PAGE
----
Influencer Arielle Charnas' Controversial Instagram Brand Received a PPP Loan

Charnas, the founder of Something Navy, has faced scrutiny for allegedly copying designs and for her handling of her COVID-19 diagnosis.
August 4, 2020, 6:46pm

Last month, fashion influencer Arielle Charnas re-launched her clothing line, Something Navy, after a four-month pandemic-related delay. Something Navy, which shares a name with Charnas' OG style blog, had previously been available exclusively at Nordstrom. 

"Working with Nordstrom was one of the most amazing opportunities … with one of the biggest players in the retail space,” Charnas told CNBC. “I learned so much. But at the end of the day, I wanted more control. The whole purpose of this brand is to deliver exactly what my followers are asking for. The best way to do that was to not be attached to anyone else.” 

The direct-to-consumer relaunch has been a rare bright spot in Charnas' spring and summer, which has been filled with coronavirus-adjacent controversy (more on that in a sec). And she's facing scrutiny again after it was confirmed that the company applied for a loan through the Small Business Administration's Paycheck Protection Program (PPP). According to Page Six, Something Navy received a loan of between $150,000 to $350,000 on April 13, less than two weeks after the government program was launched. The PPP application said that the company retained 25 employees. 

Last August, Footwear News reported that Something Navy received a $10 million investment funded by a half-dozen companies, including Vanterra Capital, Box Group, and Rent the Runway co-founder Jennifer Fleiss. The brand's valuation at the time was an estimated $45 million. 

"Like many companies, the pandemic had a significant impact on our business, and we participated in the PPP to help protect the jobs of our employees. All of the money was used towards our payroll to avoid job or schedule reductions during the worst of the economic downturn caused by COVID-19—what it was intended to do," a Something Navy spokesperson told VICE in an email. "We did not make this decision lightly, but after careful consideration of all our financial options, we believed that we had a responsibility to our staff to apply for this program to help us manage the financial realities of the current environment."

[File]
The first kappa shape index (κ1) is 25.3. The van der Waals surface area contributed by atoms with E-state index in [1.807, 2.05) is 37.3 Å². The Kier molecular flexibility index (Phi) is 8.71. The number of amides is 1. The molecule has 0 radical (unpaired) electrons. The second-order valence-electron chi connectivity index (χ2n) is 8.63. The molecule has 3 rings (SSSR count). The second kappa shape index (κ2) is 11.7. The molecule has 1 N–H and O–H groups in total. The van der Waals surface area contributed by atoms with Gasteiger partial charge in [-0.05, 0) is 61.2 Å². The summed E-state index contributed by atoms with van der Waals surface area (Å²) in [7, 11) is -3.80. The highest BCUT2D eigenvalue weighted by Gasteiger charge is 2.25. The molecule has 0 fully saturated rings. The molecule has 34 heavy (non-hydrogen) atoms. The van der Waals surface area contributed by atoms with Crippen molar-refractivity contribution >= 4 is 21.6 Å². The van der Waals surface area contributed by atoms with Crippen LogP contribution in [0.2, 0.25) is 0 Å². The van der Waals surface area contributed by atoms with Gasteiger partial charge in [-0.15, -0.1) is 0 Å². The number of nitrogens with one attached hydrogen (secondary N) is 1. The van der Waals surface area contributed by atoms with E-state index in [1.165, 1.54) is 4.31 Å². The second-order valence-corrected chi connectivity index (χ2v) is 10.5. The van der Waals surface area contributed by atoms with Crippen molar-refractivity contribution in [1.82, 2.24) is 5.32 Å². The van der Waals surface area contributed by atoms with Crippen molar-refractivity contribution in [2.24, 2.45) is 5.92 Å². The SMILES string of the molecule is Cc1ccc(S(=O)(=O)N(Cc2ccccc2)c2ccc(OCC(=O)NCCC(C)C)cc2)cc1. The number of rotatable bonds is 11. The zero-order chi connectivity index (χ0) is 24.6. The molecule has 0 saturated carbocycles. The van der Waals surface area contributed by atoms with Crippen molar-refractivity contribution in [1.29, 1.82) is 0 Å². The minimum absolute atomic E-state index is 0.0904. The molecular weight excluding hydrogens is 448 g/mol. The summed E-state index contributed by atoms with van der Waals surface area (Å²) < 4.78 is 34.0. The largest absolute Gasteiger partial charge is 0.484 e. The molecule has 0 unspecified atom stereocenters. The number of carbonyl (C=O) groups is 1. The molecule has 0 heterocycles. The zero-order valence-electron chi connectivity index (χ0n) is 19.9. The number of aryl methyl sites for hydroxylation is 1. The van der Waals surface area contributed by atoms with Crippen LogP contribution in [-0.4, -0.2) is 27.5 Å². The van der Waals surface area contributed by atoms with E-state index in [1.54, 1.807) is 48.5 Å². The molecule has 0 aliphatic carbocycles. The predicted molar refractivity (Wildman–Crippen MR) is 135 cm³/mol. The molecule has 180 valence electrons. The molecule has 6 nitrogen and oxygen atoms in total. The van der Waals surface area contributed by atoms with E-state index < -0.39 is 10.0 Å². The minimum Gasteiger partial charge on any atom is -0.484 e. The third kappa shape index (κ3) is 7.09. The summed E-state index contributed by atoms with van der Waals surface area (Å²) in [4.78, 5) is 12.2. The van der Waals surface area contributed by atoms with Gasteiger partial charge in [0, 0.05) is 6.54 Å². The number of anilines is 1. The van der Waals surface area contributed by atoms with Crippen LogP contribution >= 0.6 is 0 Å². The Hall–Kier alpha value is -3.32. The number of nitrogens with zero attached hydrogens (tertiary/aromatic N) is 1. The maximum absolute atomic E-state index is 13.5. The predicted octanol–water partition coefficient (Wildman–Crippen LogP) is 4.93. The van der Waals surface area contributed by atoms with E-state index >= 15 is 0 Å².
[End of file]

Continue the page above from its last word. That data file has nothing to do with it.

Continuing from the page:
When Something Navy debuted at Nordstrom, it did $4.4 million in sales in a single day. The brand's self-contained relaunch reportedly sold $1 million in its first 30 minutes. That raised eyebrows on social media, mostly because of the amount of backlash Charnas has faced in the past several months. 

In mid-March, Charnas told her 1.3 million Instagram followers that she'd had a fever, a sore throat, and chills for a couple of days. Despite the fact that she didn't meet the criteria for one of the few coronavirus tests that were available, she was able to get swabbed at Cure Urgent Care on the Upper West Side, thanks to her friendship with the clinic's director, Dr. Jake Deutsch. (She posted a video of the drive-up testing process on her Insta-story, tagging Deutch.)  

Four days before her test, The New York Times reported that "fewer than 2,000 people in total" had been tested in the state of New York. Northwell Health, which operates 23 hospitals throughout the state, told the Times that it was reserving its coronavirus tests for "the very sick" and vulnerable individuals. 

Charnas later announced that she had tested positive for coronavirus and that she and her family would be self-quarantining in their Manhattan apartment. She joined Tiktok. She played with her children. And then eight days after receiving her test results, Charnas, her husband, their kids, and their nanny hopped right out of the city and took up residence in a home in the Hamptons. 

She posted a series of (now-deleted) photos as she stood outside their rented house; ("Fresh air," the caption read, followed by a prayer-hand emoji), walked down the street with her daughter (sunshine emoji); and kissed her kid. ("This time with my girls," three prayer-hands). She wore a lot of matching loungewear sets, asked her followers to SWIPE UP for the deets on her outfits, and ignored anyone who questioned her behavior. 

Charnas now seems to recognize that may not have been the best look. “People wanted me to be more sensitive about what was going on in the world, and I should have been,” she told The Glossy Podcast. "I also think people wanted me to be more sensitive about what was going on in the world, and I should have been. I wasn’t thinking." 

Regardless, further controversies have followed those missteps. She has been called out for copying designer Juan Carlos Obando, plagiarizing one of his designs for a Something Navy dress, and slammed for stiffing a florist for the cost of five Mother's Day orders. 

She responded to the first accusation by saying that her brand "did not know about Juan Carlos Obando until his dress was brought to our attention," but they didn't rip off his design, and she called the second allegation "a miscommunication with someone on my team." (Although a woman who was filling in at the shop said that she spoke to Charnas directly. "So stop your bullshit," she wrote in an Instagram comment.) 

Applying for that PPP loan could be the least objectionable thing that Charnas has done this year; a Something Navy spokesperson confirmed to VICE that the company did not lay off or furlough any of its employees during the pandemic. Yeah, there are plenty of reasons to roll your eyes or hate-follow her now-private Instagram, but that loan wouldn't be at the top of the list.